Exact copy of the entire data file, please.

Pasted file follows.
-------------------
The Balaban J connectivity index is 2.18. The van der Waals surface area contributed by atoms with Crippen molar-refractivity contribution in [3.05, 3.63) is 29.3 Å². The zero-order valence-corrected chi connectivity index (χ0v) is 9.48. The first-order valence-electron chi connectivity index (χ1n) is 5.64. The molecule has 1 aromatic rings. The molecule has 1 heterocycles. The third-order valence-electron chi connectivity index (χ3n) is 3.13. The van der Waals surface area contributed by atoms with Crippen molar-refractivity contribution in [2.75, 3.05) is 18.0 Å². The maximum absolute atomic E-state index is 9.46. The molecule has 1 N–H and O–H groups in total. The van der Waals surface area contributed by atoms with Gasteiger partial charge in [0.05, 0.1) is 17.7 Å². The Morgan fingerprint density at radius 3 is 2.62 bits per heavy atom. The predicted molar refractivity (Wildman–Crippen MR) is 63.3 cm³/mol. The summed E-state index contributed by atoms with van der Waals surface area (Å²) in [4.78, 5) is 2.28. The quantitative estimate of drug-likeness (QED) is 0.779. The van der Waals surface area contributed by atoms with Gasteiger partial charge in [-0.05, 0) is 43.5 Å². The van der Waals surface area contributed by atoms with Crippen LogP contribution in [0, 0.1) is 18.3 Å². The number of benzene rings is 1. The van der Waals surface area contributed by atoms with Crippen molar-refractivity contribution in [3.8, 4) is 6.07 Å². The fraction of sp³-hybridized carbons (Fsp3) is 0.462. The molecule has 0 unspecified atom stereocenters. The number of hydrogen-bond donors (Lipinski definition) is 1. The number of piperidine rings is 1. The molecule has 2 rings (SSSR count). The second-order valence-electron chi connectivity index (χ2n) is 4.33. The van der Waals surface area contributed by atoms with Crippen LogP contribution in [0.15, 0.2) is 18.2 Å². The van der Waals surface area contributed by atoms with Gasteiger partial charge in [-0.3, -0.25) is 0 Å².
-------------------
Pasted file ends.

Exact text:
The Balaban J connectivity index is 2.18. The van der Waals surface area contributed by atoms with Crippen molar-refractivity contribution in [3.05, 3.63) is 29.3 Å². The zero-order valence-corrected chi connectivity index (χ0v) is 9.48. The first-order valence-electron chi connectivity index (χ1n) is 5.64. The molecule has 1 aromatic rings. The molecule has 1 heterocycles. The third-order valence-electron chi connectivity index (χ3n) is 3.13. The van der Waals surface area contributed by atoms with Crippen molar-refractivity contribution in [2.75, 3.05) is 18.0 Å². The maximum absolute atomic E-state index is 9.46. The molecule has 1 N–H and O–H groups in total. The van der Waals surface area contributed by atoms with Gasteiger partial charge in [0.05, 0.1) is 17.7 Å². The Morgan fingerprint density at radius 3 is 2.62 bits per heavy atom. The predicted molar refractivity (Wildman–Crippen MR) is 63.3 cm³/mol. The summed E-state index contributed by atoms with van der Waals surface area (Å²) in [4.78, 5) is 2.28. The quantitative estimate of drug-likeness (QED) is 0.779. The van der Waals surface area contributed by atoms with Gasteiger partial charge in [-0.05, 0) is 43.5 Å². The van der Waals surface area contributed by atoms with Crippen LogP contribution in [0, 0.1) is 18.3 Å². The number of benzene rings is 1. The van der Waals surface area contributed by atoms with Crippen molar-refractivity contribution in [3.8, 4) is 6.07 Å². The fraction of sp³-hybridized carbons (Fsp3) is 0.462. The molecule has 0 unspecified atom stereocenters. The number of hydrogen-bond donors (Lipinski definition) is 1. The number of piperidine rings is 1. The molecule has 2 rings (SSSR count). The second-order valence-electron chi connectivity index (χ2n) is 4.33. The van der Waals surface area contributed by atoms with Crippen LogP contribution in [0.15, 0.2) is 18.2 Å². The van der Waals surface area contributed by atoms with Gasteiger partial charge in [-0.3, -0.25) is 0 Å².